Mongeau describes how AIM as well as AGLO: “focuses on creating a space for spiritual conversation rooted in experience to help discern how Christ is at work in the lives of not just LGBTQ Catholic individuals, but in the community.”
This near-fanatical reverence for the “experience” of the LGBT community over Scripture or Tradition is a common thread running through most gay-affirmative ministries. For example, Fr. Michael Holleran in the Archdiocese of New York described a meeting between a Catholic Bishop and a “gay couple;” as he related the story, Holleran said that, afterwards, the Bishop remarked: “…how can we call people like that objectively disordered?” Holleran concluded: “what transforms hearts is when you really actually do hear people’s experience.”
If the church hierarchy wants to witness the Spirit alive in LGBT people, it needs to listen to our stories of finding new life — and deeper relationship with God — as we strive to integrate our faith and sexuality. Until they all listen, they cannot hear the voice of God speaking through us, and their words will lack true respect, compassion and sensitivity.
From the gay-affirmative documentary “Owning Our Faith,” which was sponsored by the Out at St Paul ministry located at St. Paul the Apostle Church in New York, a same-sex married man said:
If we leave it, if we abandon the Church then it’s never going to change. So we have to continue living here, being an example and encouraging other people to be that example because that’s what’s going to change the Church.
One of the leaders at AIM is Jose Sanchez; in 2015 he wrote a piece for AIM titled LGBT & Christians: The Problem With “Loving The Sinner.” According to Sanchez, the following is what you should NOT say to a Catholic experiencing same-sex attraction:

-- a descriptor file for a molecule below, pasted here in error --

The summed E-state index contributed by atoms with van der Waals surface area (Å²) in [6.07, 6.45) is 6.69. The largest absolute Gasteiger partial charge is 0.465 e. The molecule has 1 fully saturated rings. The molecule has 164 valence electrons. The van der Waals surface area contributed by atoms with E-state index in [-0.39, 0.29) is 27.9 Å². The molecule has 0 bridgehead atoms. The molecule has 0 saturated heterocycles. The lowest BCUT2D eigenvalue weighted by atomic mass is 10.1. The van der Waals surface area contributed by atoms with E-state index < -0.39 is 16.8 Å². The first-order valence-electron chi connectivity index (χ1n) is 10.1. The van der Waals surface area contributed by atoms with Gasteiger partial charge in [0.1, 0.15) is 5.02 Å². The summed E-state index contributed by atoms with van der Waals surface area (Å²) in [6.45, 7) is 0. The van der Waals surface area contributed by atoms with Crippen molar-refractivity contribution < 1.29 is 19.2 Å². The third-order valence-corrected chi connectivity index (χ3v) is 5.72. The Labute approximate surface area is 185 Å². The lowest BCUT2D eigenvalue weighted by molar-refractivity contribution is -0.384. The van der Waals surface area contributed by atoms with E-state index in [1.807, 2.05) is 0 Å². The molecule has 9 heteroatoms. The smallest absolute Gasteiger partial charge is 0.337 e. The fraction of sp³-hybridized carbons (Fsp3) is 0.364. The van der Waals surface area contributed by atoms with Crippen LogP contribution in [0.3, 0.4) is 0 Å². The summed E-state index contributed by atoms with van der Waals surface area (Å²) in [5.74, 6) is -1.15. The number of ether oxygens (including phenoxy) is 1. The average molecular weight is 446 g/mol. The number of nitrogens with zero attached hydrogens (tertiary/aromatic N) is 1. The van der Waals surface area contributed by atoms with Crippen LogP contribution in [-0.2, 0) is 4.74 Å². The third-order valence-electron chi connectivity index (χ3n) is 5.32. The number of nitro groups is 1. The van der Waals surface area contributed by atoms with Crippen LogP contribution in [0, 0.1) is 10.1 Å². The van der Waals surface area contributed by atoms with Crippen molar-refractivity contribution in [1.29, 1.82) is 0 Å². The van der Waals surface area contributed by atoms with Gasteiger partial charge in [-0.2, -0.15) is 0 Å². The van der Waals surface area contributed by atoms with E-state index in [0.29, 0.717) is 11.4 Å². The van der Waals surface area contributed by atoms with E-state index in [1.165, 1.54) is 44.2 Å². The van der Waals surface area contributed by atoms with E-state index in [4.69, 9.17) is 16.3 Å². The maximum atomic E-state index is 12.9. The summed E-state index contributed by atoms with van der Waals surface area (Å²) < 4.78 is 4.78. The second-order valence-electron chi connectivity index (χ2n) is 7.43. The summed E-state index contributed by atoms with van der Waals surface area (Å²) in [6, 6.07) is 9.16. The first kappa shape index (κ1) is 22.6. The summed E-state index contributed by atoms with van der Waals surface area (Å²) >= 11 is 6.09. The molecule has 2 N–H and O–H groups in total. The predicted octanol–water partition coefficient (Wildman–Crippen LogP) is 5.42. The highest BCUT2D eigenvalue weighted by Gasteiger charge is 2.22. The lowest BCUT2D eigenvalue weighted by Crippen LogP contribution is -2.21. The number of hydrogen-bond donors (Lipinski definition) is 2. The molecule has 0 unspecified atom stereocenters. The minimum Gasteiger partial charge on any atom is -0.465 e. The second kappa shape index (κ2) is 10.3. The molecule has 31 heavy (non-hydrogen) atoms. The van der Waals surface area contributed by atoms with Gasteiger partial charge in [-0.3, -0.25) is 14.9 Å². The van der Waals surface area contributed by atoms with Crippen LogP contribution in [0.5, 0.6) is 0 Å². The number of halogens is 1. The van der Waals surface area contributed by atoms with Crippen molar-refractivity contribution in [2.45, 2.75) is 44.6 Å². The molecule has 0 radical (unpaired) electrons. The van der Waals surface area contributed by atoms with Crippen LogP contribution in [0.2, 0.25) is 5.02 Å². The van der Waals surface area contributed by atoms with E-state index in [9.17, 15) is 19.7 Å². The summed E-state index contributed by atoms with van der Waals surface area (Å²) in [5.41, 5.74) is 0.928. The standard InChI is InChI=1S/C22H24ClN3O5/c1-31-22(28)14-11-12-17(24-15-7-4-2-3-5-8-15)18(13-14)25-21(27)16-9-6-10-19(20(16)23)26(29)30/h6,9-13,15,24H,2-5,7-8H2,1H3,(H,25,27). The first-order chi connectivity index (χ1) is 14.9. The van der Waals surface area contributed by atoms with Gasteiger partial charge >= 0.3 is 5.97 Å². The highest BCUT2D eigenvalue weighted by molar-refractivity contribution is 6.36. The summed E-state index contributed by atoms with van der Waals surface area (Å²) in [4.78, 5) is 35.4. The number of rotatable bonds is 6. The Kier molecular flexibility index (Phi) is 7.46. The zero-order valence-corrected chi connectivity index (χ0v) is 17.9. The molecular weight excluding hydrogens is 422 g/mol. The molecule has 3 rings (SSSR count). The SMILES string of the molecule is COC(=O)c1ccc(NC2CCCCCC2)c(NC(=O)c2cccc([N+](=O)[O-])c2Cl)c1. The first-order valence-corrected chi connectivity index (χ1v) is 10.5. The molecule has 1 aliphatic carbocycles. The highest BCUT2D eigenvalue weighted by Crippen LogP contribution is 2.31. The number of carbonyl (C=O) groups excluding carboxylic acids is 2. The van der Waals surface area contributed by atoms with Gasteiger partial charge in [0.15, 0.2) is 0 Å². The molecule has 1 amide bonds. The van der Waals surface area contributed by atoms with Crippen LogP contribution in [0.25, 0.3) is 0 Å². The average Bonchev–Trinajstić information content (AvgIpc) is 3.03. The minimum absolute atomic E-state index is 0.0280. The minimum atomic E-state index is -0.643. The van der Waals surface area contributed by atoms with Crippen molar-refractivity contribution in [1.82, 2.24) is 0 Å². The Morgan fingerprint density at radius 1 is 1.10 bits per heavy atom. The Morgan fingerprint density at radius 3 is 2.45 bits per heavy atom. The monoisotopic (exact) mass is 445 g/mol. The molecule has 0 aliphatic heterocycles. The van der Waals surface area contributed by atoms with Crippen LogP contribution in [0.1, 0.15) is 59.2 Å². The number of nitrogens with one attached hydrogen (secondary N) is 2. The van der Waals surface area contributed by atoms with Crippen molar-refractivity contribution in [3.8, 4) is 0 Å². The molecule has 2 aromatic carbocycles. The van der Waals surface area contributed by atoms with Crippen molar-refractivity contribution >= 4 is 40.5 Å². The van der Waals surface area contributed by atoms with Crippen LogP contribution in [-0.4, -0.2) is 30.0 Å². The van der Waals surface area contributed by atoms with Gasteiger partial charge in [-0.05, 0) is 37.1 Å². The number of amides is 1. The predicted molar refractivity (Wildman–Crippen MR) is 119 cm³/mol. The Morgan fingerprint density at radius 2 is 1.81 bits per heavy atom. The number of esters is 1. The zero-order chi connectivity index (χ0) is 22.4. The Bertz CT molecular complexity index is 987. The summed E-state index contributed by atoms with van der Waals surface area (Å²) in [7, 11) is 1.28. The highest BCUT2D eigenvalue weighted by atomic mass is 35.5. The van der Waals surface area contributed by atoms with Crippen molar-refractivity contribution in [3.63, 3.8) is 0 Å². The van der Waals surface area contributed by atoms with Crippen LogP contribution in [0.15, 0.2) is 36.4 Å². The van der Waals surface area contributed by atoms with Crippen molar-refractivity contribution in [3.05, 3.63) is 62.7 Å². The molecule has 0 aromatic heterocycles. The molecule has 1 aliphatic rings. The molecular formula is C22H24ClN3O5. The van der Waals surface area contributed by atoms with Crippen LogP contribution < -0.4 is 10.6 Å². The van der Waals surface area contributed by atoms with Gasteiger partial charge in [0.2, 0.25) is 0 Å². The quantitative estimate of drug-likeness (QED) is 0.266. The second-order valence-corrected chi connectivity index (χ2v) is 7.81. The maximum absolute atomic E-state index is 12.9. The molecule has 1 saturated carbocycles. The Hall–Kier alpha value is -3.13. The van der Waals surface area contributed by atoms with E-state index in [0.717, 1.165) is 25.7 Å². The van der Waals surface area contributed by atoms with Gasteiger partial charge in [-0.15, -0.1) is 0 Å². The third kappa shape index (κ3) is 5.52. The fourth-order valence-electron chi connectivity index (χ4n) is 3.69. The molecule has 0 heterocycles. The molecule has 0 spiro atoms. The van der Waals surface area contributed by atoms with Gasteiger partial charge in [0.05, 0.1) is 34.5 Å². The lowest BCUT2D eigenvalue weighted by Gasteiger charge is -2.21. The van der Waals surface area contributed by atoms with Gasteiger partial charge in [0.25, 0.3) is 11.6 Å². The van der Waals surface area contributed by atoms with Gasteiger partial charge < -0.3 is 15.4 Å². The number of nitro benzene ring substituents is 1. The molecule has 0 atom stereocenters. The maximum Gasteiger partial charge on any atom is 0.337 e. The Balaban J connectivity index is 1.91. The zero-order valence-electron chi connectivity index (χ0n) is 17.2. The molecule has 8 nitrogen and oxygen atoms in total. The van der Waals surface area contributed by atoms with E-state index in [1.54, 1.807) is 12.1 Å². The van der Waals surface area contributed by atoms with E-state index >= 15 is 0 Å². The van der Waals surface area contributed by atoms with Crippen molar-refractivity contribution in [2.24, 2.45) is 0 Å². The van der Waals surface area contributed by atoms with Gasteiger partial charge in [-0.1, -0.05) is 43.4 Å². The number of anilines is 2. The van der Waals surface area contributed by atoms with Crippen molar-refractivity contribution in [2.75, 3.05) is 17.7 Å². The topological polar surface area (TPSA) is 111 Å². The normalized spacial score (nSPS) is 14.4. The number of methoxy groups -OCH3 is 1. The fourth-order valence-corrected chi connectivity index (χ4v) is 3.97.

“I love you, but you know that acting upon your same-sex attraction is a sin, right?”, “I love you but the Bible says same-sex acts are wrong”, “I love you but God has a better plan for you…”
He considers such responses as examples of a “destructive message.” Instead, he writes: “Loving means starting a dialogue with our LGBT brothers and sisters, listening to their stories, getting to know them, acknowledging the good in their lives as a whole.”
In 2015, via his Facebook page, Sanchez paid tribute to the legalization of same-sex marriage in Latin America and the USA.
In 2017, Mongeau publicly supported the Canadian transgender Bill C-16 which would make it a criminal offence to spread hate propaganda based on gender identity or expression; opponents of the overly broad Bill argued that the new law could limit free-speech; or be used against those who express religious objections to the normalization of gender dysphoria.
On August 23, 2016, AIM shared the following to their official Facebook page:
There are those whose theological project will always be to prove that gay love is something other than love. That proof can never be had. Gay love is love, and if Jesus was correct that the law is summed up in love, then homosexuality is hardly unbiblical. And if the end of natural law is to love rightly and fiercely, homosexuality is hardly immoral or unethical.